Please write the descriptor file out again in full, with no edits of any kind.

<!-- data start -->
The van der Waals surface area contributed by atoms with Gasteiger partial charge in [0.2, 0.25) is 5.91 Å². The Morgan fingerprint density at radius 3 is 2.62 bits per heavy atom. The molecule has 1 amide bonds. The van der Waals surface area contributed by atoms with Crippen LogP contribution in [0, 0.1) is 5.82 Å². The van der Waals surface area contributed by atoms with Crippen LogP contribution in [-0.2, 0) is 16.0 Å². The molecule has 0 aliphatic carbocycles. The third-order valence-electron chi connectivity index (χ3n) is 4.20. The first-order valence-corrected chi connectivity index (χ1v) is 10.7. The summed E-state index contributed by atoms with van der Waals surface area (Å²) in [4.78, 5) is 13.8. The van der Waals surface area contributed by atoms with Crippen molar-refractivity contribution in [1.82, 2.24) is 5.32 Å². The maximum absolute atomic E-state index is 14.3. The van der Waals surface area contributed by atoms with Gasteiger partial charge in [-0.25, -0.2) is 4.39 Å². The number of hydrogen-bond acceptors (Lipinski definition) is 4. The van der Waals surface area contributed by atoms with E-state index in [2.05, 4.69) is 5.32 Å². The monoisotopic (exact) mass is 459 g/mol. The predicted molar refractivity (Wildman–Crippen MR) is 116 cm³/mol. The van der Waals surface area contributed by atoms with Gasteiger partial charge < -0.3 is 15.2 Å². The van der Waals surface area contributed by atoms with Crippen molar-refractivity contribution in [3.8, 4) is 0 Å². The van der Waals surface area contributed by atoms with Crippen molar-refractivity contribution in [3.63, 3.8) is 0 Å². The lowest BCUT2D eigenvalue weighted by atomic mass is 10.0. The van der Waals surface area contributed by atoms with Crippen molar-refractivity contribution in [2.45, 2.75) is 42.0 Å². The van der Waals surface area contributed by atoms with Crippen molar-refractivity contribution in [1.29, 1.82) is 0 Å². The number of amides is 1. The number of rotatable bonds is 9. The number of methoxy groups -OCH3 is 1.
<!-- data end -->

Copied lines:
The van der Waals surface area contributed by atoms with Gasteiger partial charge in [0.2, 0.25) is 5.91 Å². The Morgan fingerprint density at radius 3 is 2.62 bits per heavy atom. The molecule has 1 amide bonds. The van der Waals surface area contributed by atoms with Crippen LogP contribution in [0, 0.1) is 5.82 Å². The van der Waals surface area contributed by atoms with Crippen LogP contribution in [-0.2, 0) is 16.0 Å². The molecule has 0 aliphatic carbocycles. The third-order valence-electron chi connectivity index (χ3n) is 4.20. The first-order valence-corrected chi connectivity index (χ1v) is 10.7. The summed E-state index contributed by atoms with van der Waals surface area (Å²) in [4.78, 5) is 13.8. The van der Waals surface area contributed by atoms with Crippen molar-refractivity contribution in [1.82, 2.24) is 5.32 Å². The maximum absolute atomic E-state index is 14.3. The van der Waals surface area contributed by atoms with Gasteiger partial charge in [-0.25, -0.2) is 4.39 Å². The number of hydrogen-bond acceptors (Lipinski definition) is 4. The van der Waals surface area contributed by atoms with E-state index in [2.05, 4.69) is 5.32 Å². The monoisotopic (exact) mass is 459 g/mol. The predicted molar refractivity (Wildman–Crippen MR) is 116 cm³/mol. The van der Waals surface area contributed by atoms with Gasteiger partial charge < -0.3 is 15.2 Å². The van der Waals surface area contributed by atoms with Crippen molar-refractivity contribution in [3.8, 4) is 0 Å². The van der Waals surface area contributed by atoms with Crippen molar-refractivity contribution in [3.63, 3.8) is 0 Å². The lowest BCUT2D eigenvalue weighted by atomic mass is 10.0. The van der Waals surface area contributed by atoms with Crippen molar-refractivity contribution in [2.45, 2.75) is 42.0 Å². The van der Waals surface area contributed by atoms with Crippen molar-refractivity contribution in [1.29, 1.82) is 0 Å². The number of amides is 1. The number of rotatable bonds is 9. The number of methoxy groups -OCH3 is 1.